Much of the land surrounding the upper reaches of the Alapaha River is characterized by sandy soils, dunes and scrub oaks. They’re most often encountered by hunters and fishermen but they’re a magnificent ecosystem, worthy of exploring when you can get access. Several endangered species call these scrublands home.
The Alapaha originates in southern Dooly County and flows southerly through or along the borders of Crisp, Wilcox, Turner, Ben Hill, Irwin, Tift, Berrien, Atkinson, Lanier, Lowndes, and Echols in Georgia and Hamilton County in Florida. The Willacoochee and Alapahoochee Rivers are its two main tributaries. It flows into the Suwanee River 1o miles south of Jasper, Florida.
Spanish Moss (Tillandsia usneoides) is ubiquitous.
The remains of weather-damaged oak lie in beside a man-made canal near the river.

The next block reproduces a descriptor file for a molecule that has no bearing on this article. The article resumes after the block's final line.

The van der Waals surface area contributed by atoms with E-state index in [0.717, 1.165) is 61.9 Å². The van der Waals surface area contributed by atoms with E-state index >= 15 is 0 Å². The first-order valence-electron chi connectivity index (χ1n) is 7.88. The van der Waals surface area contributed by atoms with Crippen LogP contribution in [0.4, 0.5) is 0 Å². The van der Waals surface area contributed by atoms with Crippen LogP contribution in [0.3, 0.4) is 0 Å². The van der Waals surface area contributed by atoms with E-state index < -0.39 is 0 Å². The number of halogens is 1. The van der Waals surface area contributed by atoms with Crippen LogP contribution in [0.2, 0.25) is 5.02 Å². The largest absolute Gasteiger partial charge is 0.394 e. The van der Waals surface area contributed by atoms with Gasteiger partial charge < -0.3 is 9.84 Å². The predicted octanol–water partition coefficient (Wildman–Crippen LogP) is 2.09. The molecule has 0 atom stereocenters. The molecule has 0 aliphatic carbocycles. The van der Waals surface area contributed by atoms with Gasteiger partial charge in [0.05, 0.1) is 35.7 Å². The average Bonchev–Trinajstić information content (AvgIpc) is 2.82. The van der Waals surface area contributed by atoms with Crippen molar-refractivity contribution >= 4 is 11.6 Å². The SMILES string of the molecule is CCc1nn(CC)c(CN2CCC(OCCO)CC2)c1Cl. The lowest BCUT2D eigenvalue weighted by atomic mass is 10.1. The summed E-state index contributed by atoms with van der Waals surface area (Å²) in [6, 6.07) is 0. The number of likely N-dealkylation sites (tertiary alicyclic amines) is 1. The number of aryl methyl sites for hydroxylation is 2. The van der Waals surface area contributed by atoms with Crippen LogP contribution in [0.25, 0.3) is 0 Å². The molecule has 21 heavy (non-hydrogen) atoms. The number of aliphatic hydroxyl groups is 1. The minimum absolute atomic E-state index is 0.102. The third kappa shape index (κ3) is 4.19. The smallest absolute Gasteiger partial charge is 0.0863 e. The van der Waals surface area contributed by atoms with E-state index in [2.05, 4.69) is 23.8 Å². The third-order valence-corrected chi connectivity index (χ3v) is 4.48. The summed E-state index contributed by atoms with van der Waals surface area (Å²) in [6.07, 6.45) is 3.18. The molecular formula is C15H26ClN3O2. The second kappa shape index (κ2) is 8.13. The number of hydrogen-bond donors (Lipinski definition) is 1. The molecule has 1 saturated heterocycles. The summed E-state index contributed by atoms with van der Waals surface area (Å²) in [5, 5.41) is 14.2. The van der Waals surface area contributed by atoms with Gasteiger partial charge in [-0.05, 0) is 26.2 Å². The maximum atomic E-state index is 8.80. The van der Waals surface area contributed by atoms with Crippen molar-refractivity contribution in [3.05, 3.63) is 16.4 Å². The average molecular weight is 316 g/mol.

The Alapaha isn’t widely known beyond the counties it embraces except by a few kayakers and canoeists, yet it courses 202 miles from its headwaters to its confluence with the Suwanee. Its levels are increasingly strained by modern agricultural practices in a region considered to harbor some of the most productive farmland in the state. It’s particularly important to me as it’s where I first went fishing in a boat with my father as a very young boy. I may be foolish to think so, but I believe people who live near the river will always have a strong desire to protect it.